One China, Under Beijing
The Nov. 22 letter, "Taiwan is not a 'renegade province,' " has prompted me to offer some necessary clarifications about the status of Taiwan, as it is misleading in this argument.
There is but one China in the world, and Taiwan is a part of China. This is a fact widely recognized by the international community, including the United States. UN Resolution 2758 also takes a very clear-cut position on the representation of China, saying "the representatives of the government of the People's Republic of China (PRC) are the only lawful representatives of China to the United Nations...."
The government of the PRC is the sole legal government of China, and Taiwan is an inalienable part of China's territory - a province of China. Though the temporary division between the two sides of the Taiwan Straits remains, the status of Taiwan as a part of the PRC has never changed. It is clear enough that the "Republic of China" (ROC) is a thing of the past.
Arguing for the legitimacy of the ROC in Taiwan is obviously aimed at separating the motherland and creating "two Chinas" in the international arena, which is not only futile, but also is doomed to failure.
First Secretary of the Press
The second paragraph of the Dec. 4 article, "A Gold Rush Fed by Technology," includes a preposterous statement.
The author claims that a new gold mine being opened up in Alaska is the first to operate in that state since World War II. There are tens of thousands of operating gold mines in Alaska, and almost all of these have begun operating within the last 50 years. In point of fact, Alaska leads the nation in the number of placer gold mines.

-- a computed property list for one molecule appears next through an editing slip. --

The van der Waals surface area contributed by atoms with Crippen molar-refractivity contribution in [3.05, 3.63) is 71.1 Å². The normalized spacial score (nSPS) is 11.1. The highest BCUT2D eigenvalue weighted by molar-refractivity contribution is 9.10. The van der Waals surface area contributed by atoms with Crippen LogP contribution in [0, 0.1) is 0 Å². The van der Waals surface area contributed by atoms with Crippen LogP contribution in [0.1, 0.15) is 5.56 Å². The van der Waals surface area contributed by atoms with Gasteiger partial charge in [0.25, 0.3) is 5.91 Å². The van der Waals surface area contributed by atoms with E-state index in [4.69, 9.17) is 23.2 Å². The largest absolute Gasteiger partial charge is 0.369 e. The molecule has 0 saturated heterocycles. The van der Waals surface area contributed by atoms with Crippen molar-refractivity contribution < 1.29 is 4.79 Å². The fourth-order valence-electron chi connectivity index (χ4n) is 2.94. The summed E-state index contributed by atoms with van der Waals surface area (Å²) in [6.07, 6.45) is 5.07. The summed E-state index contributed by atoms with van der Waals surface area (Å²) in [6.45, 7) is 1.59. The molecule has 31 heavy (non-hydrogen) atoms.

Edward C. Slagle
Falls Church, Va.
As a longtime subscriber to your fine newspaper I've always thought the Monitor was fair and equitable. Yet your Dec. 2 editorial, "Iraq's Trickle of Oil," forces me to ask myself what made your editorial writers fashion a two-column article about UN Security Council Resolution 986, which will enable Iraq to sell oil worth $2 billion over a period of six months, and not once mention the Republic of Turkey.
Turkey's brave decision to close its pipelines during the 1991 Gulf war resulted in a net loss of $30 billion, creating economic havoc for the nation. Now, this oil will again begin to flow through pipelines on Turkish territory.
Mahmut Esat Ozan
Regarding the Nov. 18 article, "Germany's Probe Into 'Sects' Raises Religious-Freedom Issues": It is true that traditional churches are losing members and becoming weaker in Germany. However, this is a long-term situation and is in no way caused by the emergence of new religions. To a large degree, the state churches have become focused on the accumulation of wealth instead of serving the spiritual needs of their parishioners.
The German government pays "sect experts" to attack minority religions. This is not the act of a democracy. It is an act of fanatics who see no allowance for other religious views. Germany's political and religious leaders would do far better to examine their own practices to find the reason for their loss of popularity than to attack minorities.
The Church of Scientology in Germany has received more than 30 court decisions - all recognizing that Scientology is a religion and is entitled to constitutional protection. Yet the discrimination against Scientologists continues and has led to universal condemnation of Germany by international human rights bodies.
The Rev. Heber C. Jentzsch
Church of Scientology International
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